Snake catchers are already in hot demand this season, with Bendigonians reporting sightings of the slithering reptiles around their homes.
Flora Hill man George Moore has been capturing unwanted snakes for 17 years and said recent warm weather drew the animals out of hiding.
“They seem to be all over the place, looking for the food, frogs and lizards,” Mr Moore said.
His most recent find was a two-metre-long brown snake at a Strathfieldsaye home yesterday. The sunbathing creature was first spotted by residents the day before, but disappeared before Mr Moore arrived.
“This one I call groundhog day – I had to go to the property twice to catch them,” he said.
The snake catcher was enchanted by the snake and its colouring; an unusual freckled pattern ran along its body.
Reptiles were a passion of Mr Moore’s since childhood, when he would walk South Australian train tracks with his railway worker father, picking up lizards along the way.
Read more: Snakes come out as weather warms up
He has since tried his hand at breeding snakes, as well as harvesting their venom for medical laboratories.
But snake-handling was not for the fainthearted and even Mr Moore was scared from time to time.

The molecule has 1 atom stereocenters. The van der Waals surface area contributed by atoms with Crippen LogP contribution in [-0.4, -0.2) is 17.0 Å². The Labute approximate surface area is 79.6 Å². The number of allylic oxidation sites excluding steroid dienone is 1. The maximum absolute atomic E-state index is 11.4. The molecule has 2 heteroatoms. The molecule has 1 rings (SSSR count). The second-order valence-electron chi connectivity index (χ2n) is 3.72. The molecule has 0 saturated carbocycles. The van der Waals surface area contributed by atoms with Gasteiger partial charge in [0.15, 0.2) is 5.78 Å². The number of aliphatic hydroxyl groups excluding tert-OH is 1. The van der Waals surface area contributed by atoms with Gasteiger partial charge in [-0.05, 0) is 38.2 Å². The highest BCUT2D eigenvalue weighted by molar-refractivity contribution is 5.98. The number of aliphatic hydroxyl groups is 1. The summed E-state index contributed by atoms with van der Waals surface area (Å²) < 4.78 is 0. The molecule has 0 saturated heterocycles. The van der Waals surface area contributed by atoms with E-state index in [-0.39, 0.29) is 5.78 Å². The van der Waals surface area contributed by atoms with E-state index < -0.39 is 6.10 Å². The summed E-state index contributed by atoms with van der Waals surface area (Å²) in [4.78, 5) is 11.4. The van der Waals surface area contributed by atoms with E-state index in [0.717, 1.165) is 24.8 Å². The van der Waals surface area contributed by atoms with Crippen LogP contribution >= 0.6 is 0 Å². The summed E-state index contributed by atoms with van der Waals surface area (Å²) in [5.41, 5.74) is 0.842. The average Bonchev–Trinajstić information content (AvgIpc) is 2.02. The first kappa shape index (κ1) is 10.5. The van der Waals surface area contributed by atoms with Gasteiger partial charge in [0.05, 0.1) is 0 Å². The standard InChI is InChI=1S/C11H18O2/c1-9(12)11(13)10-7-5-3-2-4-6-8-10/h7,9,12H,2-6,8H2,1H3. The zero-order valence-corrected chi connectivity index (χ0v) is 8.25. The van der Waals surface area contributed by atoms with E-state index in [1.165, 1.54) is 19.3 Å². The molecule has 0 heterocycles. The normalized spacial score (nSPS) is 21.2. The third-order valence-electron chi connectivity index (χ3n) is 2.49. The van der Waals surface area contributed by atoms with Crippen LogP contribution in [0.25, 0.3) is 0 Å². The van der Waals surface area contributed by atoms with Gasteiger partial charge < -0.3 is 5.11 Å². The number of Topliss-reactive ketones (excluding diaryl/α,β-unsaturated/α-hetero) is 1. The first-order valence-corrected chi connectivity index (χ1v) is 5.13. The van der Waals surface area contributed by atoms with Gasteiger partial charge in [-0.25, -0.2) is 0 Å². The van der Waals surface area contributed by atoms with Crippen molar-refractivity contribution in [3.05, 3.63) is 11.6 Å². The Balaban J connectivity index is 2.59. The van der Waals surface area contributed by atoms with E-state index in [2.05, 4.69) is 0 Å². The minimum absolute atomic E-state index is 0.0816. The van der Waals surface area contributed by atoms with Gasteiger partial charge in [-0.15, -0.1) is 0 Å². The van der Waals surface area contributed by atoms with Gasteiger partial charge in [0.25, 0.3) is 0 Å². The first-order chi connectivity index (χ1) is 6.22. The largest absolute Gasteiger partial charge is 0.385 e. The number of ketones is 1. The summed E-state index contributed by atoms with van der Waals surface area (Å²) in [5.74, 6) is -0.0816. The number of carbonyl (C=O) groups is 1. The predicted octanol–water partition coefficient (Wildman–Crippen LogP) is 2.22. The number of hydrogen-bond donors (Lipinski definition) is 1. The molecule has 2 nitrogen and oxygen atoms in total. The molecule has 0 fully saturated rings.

He recalls coming face-to-face with an agitated brown snake underneath a Flora Hill home. When he shone his flashlight on the animal, it reared up into an s-shape, which Mr Moore said was a sign it could attack.
He turned off his flashlight, hoping to avoid a bite. After some time, he again turned on the torch and the snake disappeared. He quickly crawled out from underneath the house and never returned.
Other times, he wasn’t so lucky, copping bites to his neck and little finger.
“If you stand on them, of course they’re going to bite you, or if you persist on playing with them you probably will be bitten by them,” Mr Moore said.
“But they'll leave you alone if you leave them alone.”
Snake do’s and don’ts from the Royal Flying Doctor Service include:
- Do NOT wash the area of the bite or try to suck out the venom. It is extremely important to retain traces of venom for use with venom identification kits.
- Do NOT incise or cut the bite, or apply a high tourniquet. Cutting or incising the bite won't help. High tourniquets are ineffective and can be fatal if released.
- Do bandage firmly, splint and immobilise to stop the spread of venom. All the major medical associations recommend slowing the spread of venom by placing a folded pad over the bite area and then applying a firm bandage. It should not stop blood flow to the limb or congest the veins. Only remove the bandage in a medical facility, as the release of pressure will cause a rapid flow of venom through the bloodstream.
- DoNOT allow the victim to walk or move their limbs. Use a splint or sling to minimise all limb movement. Put the patient on a stretcher or bring transportation to the patient.
- Do seek medical help immediately as the venom can cause severe damage to health or even death within a few hours.